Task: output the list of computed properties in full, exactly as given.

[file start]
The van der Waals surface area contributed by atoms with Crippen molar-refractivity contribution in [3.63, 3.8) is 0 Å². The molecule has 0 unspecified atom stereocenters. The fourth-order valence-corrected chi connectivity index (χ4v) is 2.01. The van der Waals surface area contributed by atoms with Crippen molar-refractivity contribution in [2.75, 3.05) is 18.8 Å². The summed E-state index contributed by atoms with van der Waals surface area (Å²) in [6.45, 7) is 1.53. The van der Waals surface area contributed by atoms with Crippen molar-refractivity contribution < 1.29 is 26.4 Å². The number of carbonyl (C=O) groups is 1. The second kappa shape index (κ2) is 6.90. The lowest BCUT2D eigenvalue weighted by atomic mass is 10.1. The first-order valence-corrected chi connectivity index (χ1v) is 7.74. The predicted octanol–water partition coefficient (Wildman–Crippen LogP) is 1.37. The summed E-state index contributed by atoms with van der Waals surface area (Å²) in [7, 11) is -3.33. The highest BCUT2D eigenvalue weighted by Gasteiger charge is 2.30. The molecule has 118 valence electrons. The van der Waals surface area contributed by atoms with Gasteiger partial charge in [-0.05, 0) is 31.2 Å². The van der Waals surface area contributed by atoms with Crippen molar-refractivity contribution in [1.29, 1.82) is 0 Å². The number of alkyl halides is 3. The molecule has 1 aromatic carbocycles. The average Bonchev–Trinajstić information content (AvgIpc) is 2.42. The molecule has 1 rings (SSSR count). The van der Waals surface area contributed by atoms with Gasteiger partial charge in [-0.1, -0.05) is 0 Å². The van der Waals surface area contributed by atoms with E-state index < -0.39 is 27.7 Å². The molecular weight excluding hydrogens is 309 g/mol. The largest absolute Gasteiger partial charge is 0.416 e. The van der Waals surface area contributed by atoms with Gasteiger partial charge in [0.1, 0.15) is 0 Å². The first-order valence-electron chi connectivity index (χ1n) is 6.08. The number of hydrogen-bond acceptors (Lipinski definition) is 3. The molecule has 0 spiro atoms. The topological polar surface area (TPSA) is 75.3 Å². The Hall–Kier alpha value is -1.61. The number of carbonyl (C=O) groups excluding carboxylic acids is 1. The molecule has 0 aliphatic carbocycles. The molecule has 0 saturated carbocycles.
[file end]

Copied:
The van der Waals surface area contributed by atoms with Crippen molar-refractivity contribution in [3.63, 3.8) is 0 Å². The molecule has 0 unspecified atom stereocenters. The fourth-order valence-corrected chi connectivity index (χ4v) is 2.01. The van der Waals surface area contributed by atoms with Crippen molar-refractivity contribution in [2.75, 3.05) is 18.8 Å². The summed E-state index contributed by atoms with van der Waals surface area (Å²) in [6.45, 7) is 1.53. The van der Waals surface area contributed by atoms with Crippen molar-refractivity contribution < 1.29 is 26.4 Å². The number of carbonyl (C=O) groups is 1. The second kappa shape index (κ2) is 6.90. The lowest BCUT2D eigenvalue weighted by atomic mass is 10.1. The first-order valence-corrected chi connectivity index (χ1v) is 7.74. The predicted octanol–water partition coefficient (Wildman–Crippen LogP) is 1.37. The summed E-state index contributed by atoms with van der Waals surface area (Å²) in [7, 11) is -3.33. The highest BCUT2D eigenvalue weighted by Gasteiger charge is 2.30. The molecule has 118 valence electrons. The van der Waals surface area contributed by atoms with Gasteiger partial charge in [-0.05, 0) is 31.2 Å². The van der Waals surface area contributed by atoms with Crippen molar-refractivity contribution in [1.29, 1.82) is 0 Å². The number of alkyl halides is 3. The molecule has 1 aromatic carbocycles. The average Bonchev–Trinajstić information content (AvgIpc) is 2.42. The molecule has 1 rings (SSSR count). The van der Waals surface area contributed by atoms with Gasteiger partial charge in [-0.1, -0.05) is 0 Å². The van der Waals surface area contributed by atoms with E-state index < -0.39 is 27.7 Å². The molecular weight excluding hydrogens is 309 g/mol. The largest absolute Gasteiger partial charge is 0.416 e. The van der Waals surface area contributed by atoms with Gasteiger partial charge in [0.1, 0.15) is 0 Å². The first-order valence-electron chi connectivity index (χ1n) is 6.08. The number of hydrogen-bond acceptors (Lipinski definition) is 3. The molecule has 0 spiro atoms. The topological polar surface area (TPSA) is 75.3 Å². The Hall–Kier alpha value is -1.61. The number of carbonyl (C=O) groups excluding carboxylic acids is 1. The molecule has 0 aliphatic carbocycles. The molecule has 0 saturated carbocycles.